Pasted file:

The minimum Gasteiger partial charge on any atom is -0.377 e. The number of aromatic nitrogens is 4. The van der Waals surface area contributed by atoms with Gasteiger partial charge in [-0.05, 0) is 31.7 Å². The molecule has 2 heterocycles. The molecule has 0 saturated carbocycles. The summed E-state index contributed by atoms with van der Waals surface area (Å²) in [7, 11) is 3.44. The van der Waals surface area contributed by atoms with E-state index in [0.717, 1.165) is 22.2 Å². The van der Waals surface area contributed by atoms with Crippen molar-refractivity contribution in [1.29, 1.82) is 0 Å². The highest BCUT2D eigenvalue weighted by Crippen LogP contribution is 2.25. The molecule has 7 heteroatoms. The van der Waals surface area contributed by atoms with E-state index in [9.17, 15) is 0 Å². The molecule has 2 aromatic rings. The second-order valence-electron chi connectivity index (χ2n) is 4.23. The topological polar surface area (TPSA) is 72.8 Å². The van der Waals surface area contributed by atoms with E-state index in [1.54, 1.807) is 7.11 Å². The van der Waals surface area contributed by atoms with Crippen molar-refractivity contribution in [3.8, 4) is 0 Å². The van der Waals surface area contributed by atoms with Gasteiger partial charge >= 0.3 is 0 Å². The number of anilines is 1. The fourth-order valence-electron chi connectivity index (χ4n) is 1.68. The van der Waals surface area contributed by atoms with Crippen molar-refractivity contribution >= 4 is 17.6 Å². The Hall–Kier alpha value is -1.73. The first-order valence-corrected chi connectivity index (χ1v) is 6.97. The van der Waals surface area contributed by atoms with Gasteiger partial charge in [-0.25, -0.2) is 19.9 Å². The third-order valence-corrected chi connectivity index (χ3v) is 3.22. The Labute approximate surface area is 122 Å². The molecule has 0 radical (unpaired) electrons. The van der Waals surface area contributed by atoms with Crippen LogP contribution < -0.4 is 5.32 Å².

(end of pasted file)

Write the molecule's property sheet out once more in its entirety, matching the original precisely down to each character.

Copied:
The minimum Gasteiger partial charge on any atom is -0.377 e. The number of aromatic nitrogens is 4. The van der Waals surface area contributed by atoms with Gasteiger partial charge in [-0.05, 0) is 31.7 Å². The molecule has 2 heterocycles. The molecule has 0 saturated carbocycles. The summed E-state index contributed by atoms with van der Waals surface area (Å²) in [7, 11) is 3.44. The van der Waals surface area contributed by atoms with E-state index in [0.717, 1.165) is 22.2 Å². The van der Waals surface area contributed by atoms with Crippen molar-refractivity contribution in [1.29, 1.82) is 0 Å². The highest BCUT2D eigenvalue weighted by Crippen LogP contribution is 2.25. The molecule has 7 heteroatoms. The van der Waals surface area contributed by atoms with E-state index in [9.17, 15) is 0 Å². The molecule has 2 aromatic rings. The second-order valence-electron chi connectivity index (χ2n) is 4.23. The topological polar surface area (TPSA) is 72.8 Å². The van der Waals surface area contributed by atoms with E-state index in [1.54, 1.807) is 7.11 Å². The van der Waals surface area contributed by atoms with Crippen molar-refractivity contribution in [3.8, 4) is 0 Å². The van der Waals surface area contributed by atoms with Gasteiger partial charge >= 0.3 is 0 Å². The number of anilines is 1. The fourth-order valence-electron chi connectivity index (χ4n) is 1.68. The van der Waals surface area contributed by atoms with Crippen molar-refractivity contribution >= 4 is 17.6 Å². The Hall–Kier alpha value is -1.73. The first-order valence-corrected chi connectivity index (χ1v) is 6.97. The van der Waals surface area contributed by atoms with Gasteiger partial charge in [-0.25, -0.2) is 19.9 Å². The third-order valence-corrected chi connectivity index (χ3v) is 3.22. The Labute approximate surface area is 122 Å². The molecule has 0 radical (unpaired) electrons. The van der Waals surface area contributed by atoms with Crippen LogP contribution < -0.4 is 5.32 Å².